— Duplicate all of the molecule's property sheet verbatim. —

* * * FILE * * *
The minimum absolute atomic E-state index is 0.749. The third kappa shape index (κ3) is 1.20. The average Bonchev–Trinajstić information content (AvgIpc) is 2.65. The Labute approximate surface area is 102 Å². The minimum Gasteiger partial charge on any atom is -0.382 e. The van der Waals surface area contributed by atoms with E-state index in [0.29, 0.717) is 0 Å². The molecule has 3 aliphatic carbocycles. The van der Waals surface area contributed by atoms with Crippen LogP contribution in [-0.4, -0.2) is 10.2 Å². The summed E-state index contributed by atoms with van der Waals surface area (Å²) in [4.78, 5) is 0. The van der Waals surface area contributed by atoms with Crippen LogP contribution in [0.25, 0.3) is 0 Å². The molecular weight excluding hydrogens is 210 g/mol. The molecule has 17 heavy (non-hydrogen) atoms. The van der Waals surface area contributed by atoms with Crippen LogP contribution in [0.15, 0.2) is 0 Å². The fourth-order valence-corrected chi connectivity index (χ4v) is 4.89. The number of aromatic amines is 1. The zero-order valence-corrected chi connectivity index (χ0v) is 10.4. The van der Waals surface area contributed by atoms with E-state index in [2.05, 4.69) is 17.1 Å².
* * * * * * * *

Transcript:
The minimum absolute atomic E-state index is 0.749. The third kappa shape index (κ3) is 1.20. The average Bonchev–Trinajstić information content (AvgIpc) is 2.65. The Labute approximate surface area is 102 Å². The minimum Gasteiger partial charge on any atom is -0.382 e. The van der Waals surface area contributed by atoms with E-state index in [0.29, 0.717) is 0 Å². The molecule has 3 aliphatic carbocycles. The van der Waals surface area contributed by atoms with Crippen LogP contribution in [-0.4, -0.2) is 10.2 Å². The summed E-state index contributed by atoms with van der Waals surface area (Å²) in [4.78, 5) is 0. The van der Waals surface area contributed by atoms with Crippen LogP contribution in [0.25, 0.3) is 0 Å². The molecular weight excluding hydrogens is 210 g/mol. The molecule has 17 heavy (non-hydrogen) atoms. The van der Waals surface area contributed by atoms with Crippen LogP contribution in [0.15, 0.2) is 0 Å². The fourth-order valence-corrected chi connectivity index (χ4v) is 4.89. The number of aromatic amines is 1. The zero-order valence-corrected chi connectivity index (χ0v) is 10.4. The van der Waals surface area contributed by atoms with E-state index in [2.05, 4.69) is 17.1 Å².